House owners rescind church permit request

A house at 811 W Michigan Avenue in Urbana is owned by members of Christians on Campus. The owners withdrew their request to establish the home as both a residence and a church. Susan Kantor

A house at 811 W Michigan Avenue in Urbana is owned by members of Christians on Campus. The owners withdrew their request to establish the home as both a residence and a church. Susan Kantor

By Jim Shay

When the Urbana City Council convened Monday night, a certain plan case was absent from the agenda.

A little more than a week removed from a hearing in front of the Urbana Plan Commission, Ken Mooney rescinded his request for a special use permit aiming to establish the home at 811 W. Michigan Avenue as both a “single-family residence” and “a church or temple” under city zoning codes.

Mooney, a local agent hired by the home’s absentee owners, originally filed the request in hopes of allowing tenants Todd and Mandy Bennett to better accommodate meetings for members of Christians on Campus, a registered student organization at the University.

Residents in the surrounding area protested the seemingly non-stop flow of traffic in and out of the home’s driveway, which at times resembled a parking lot.

In the end, a staff recommendation for denial offered by Urbana Plan Commission board member Robert Myers, combined with the protests of disgruntled neighbors, made the effort futile and led Mooney to abandon the request early last week.

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“It didn’t seem winnable,” Mooney said. “It seemed best for all parties to not try to force an issue.”

What began as a quiet rumbling of discontent amongst neighbors quickly escalated to a more prominent issue.

In a statement read to the plan commission on June 5, neighbor Kent Ono testified that surrounding residents were left largely in the dark when it came to Christians on Campus functions at the Bennett’s home.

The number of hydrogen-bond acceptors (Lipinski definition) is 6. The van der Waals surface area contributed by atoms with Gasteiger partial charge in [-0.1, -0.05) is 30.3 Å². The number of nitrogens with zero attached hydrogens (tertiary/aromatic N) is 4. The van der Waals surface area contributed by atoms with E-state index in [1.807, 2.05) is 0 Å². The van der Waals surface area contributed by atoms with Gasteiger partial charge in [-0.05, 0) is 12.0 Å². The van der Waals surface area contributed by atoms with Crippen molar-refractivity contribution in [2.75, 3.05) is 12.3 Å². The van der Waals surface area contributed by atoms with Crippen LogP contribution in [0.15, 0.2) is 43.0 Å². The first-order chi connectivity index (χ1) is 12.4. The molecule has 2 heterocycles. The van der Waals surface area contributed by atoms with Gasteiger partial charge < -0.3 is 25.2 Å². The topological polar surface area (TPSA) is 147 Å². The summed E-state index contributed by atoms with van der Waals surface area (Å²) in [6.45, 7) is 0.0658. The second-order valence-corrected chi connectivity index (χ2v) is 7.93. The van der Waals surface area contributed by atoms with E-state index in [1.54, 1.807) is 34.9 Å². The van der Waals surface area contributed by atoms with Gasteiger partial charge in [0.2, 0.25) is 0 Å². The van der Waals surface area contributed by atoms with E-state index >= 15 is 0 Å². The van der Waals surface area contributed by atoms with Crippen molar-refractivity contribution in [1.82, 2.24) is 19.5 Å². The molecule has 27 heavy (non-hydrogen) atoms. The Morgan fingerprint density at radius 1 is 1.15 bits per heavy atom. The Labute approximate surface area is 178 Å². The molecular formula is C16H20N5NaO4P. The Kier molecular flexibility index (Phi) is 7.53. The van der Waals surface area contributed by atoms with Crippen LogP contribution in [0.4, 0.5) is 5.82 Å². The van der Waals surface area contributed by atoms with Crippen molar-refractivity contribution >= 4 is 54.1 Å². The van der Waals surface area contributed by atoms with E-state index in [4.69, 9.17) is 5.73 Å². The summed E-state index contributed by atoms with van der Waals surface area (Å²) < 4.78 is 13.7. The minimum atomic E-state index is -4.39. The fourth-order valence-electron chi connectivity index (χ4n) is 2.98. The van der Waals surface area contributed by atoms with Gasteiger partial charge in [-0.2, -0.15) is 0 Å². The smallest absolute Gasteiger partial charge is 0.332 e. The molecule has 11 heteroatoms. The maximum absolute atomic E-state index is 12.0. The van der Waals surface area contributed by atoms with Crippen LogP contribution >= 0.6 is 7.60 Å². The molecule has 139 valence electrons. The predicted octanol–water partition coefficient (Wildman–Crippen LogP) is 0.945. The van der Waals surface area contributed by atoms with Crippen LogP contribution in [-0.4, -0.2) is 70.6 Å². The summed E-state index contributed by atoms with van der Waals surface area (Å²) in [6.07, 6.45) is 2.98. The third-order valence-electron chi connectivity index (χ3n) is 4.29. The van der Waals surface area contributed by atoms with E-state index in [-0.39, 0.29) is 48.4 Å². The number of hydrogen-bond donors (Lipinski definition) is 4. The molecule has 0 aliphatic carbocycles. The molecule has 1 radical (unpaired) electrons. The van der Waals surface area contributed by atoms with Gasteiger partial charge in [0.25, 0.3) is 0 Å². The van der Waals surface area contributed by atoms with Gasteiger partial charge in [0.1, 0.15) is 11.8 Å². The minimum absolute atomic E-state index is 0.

“This kind of economic transaction – the purchase of the house – and administrative act – the request for a special use permit – with no face-to-face discussion either before purchase or before or after institutional activities began, is precisely the unneighborly experience that happens as a result of creeping, unfeeling, institutional encroachment and transactions without humaneness.”

While the campus organization may have never intended to infringe on the block’s stability, members of Christians on Campus must now seek an alternative hub for the organization’s religious practice and outreach.

According to Mooney, the adjustment should not be a problem.

“We have a lot of other venues to meet with the students, not just the house,” Mooney said. “The house is a convenience because of its closeness to campus. We have a lot of other venues, including the student union building.”

For now, the group will maintain “limited use of the house, not zero use.”

Paul and Margaret Friesen, family friends of the Bennetts, are among those associated with Christians on Campus that are open to hosting displaced meetings at their home.

Friesen wished the “community was more embracing” of the organization’s presence on their street, but he did sympathize with the other parties involved.

“The neighbors made some valid points, and the Bennetts are willing to work with them to make the situation profitable for both sides,” Friesen said.

As far as the possibility of any lingering tension, Mooney claimed the neighbors did “overreact a little,” but he considers the issue “over with” and promised the home will “try to function in a way that (the neighbors) are comfortable with.

You could score some fouls on both sides. Let’s put it that way,” Mooney added.